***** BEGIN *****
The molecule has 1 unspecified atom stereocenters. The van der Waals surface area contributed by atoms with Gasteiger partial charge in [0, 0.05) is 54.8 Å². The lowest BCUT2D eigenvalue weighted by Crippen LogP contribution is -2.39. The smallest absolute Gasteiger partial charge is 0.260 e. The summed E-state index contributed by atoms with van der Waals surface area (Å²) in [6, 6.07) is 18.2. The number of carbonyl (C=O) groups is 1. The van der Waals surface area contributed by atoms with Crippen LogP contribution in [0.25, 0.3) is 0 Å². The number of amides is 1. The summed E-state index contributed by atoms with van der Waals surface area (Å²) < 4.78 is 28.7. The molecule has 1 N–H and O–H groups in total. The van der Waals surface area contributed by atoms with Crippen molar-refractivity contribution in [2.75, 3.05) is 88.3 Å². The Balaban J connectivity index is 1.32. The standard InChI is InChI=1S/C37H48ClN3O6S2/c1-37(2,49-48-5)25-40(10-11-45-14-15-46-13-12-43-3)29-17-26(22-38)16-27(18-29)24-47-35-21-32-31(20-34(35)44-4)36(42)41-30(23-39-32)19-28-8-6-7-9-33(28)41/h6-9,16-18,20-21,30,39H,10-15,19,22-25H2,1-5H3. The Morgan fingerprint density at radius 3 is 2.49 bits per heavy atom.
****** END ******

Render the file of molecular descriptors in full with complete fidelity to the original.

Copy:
The molecule has 1 unspecified atom stereocenters. The van der Waals surface area contributed by atoms with Gasteiger partial charge in [0, 0.05) is 54.8 Å². The lowest BCUT2D eigenvalue weighted by Crippen LogP contribution is -2.39. The smallest absolute Gasteiger partial charge is 0.260 e. The summed E-state index contributed by atoms with van der Waals surface area (Å²) in [6, 6.07) is 18.2. The number of carbonyl (C=O) groups is 1. The van der Waals surface area contributed by atoms with Crippen LogP contribution in [0.25, 0.3) is 0 Å². The number of amides is 1. The summed E-state index contributed by atoms with van der Waals surface area (Å²) < 4.78 is 28.7. The molecule has 1 N–H and O–H groups in total. The van der Waals surface area contributed by atoms with Crippen molar-refractivity contribution in [2.75, 3.05) is 88.3 Å². The Balaban J connectivity index is 1.32. The standard InChI is InChI=1S/C37H48ClN3O6S2/c1-37(2,49-48-5)25-40(10-11-45-14-15-46-13-12-43-3)29-17-26(22-38)16-27(18-29)24-47-35-21-32-31(20-34(35)44-4)36(42)41-30(23-39-32)19-28-8-6-7-9-33(28)41/h6-9,16-18,20-21,30,39H,10-15,19,22-25H2,1-5H3. The Morgan fingerprint density at radius 3 is 2.49 bits per heavy atom.